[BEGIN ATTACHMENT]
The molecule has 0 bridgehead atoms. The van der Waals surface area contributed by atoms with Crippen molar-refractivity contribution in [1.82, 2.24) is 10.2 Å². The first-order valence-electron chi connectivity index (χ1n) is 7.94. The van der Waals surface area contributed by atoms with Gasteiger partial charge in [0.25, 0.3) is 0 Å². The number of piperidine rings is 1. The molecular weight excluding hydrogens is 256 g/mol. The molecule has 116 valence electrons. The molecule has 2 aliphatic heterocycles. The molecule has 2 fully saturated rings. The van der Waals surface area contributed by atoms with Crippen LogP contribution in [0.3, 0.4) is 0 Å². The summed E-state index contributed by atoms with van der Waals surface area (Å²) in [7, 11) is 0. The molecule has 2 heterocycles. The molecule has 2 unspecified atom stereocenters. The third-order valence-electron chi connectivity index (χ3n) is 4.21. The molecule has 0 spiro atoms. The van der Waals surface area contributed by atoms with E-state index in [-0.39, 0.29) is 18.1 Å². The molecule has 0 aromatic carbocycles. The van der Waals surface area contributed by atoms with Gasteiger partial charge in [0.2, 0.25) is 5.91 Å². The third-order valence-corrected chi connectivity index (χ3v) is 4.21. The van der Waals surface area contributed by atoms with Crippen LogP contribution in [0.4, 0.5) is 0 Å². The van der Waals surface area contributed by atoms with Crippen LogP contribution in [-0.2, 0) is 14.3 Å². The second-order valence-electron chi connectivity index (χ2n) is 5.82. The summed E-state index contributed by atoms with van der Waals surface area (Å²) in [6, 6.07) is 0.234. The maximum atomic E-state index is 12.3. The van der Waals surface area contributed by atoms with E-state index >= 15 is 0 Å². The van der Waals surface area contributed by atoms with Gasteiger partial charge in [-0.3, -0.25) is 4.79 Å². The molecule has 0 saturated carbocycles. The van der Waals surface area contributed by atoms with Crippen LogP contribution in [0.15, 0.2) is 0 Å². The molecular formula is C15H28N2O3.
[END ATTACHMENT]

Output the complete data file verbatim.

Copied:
The molecule has 0 bridgehead atoms. The van der Waals surface area contributed by atoms with Crippen molar-refractivity contribution in [1.82, 2.24) is 10.2 Å². The first-order valence-electron chi connectivity index (χ1n) is 7.94. The van der Waals surface area contributed by atoms with Gasteiger partial charge in [0.25, 0.3) is 0 Å². The number of piperidine rings is 1. The molecular weight excluding hydrogens is 256 g/mol. The molecule has 116 valence electrons. The molecule has 2 aliphatic heterocycles. The molecule has 2 fully saturated rings. The van der Waals surface area contributed by atoms with Crippen LogP contribution in [0.3, 0.4) is 0 Å². The summed E-state index contributed by atoms with van der Waals surface area (Å²) in [7, 11) is 0. The molecule has 2 heterocycles. The molecule has 2 unspecified atom stereocenters. The third-order valence-electron chi connectivity index (χ3n) is 4.21. The molecule has 0 spiro atoms. The van der Waals surface area contributed by atoms with E-state index in [-0.39, 0.29) is 18.1 Å². The molecule has 0 aromatic carbocycles. The van der Waals surface area contributed by atoms with Gasteiger partial charge in [0.2, 0.25) is 5.91 Å². The third-order valence-corrected chi connectivity index (χ3v) is 4.21. The van der Waals surface area contributed by atoms with Crippen LogP contribution in [0.4, 0.5) is 0 Å². The van der Waals surface area contributed by atoms with Crippen LogP contribution in [-0.2, 0) is 14.3 Å². The second-order valence-electron chi connectivity index (χ2n) is 5.82. The summed E-state index contributed by atoms with van der Waals surface area (Å²) in [6, 6.07) is 0.234. The maximum atomic E-state index is 12.3. The van der Waals surface area contributed by atoms with E-state index >= 15 is 0 Å². The van der Waals surface area contributed by atoms with Gasteiger partial charge in [-0.3, -0.25) is 4.79 Å². The molecule has 0 saturated carbocycles. The van der Waals surface area contributed by atoms with Crippen LogP contribution in [0.15, 0.2) is 0 Å². The molecular formula is C15H28N2O3.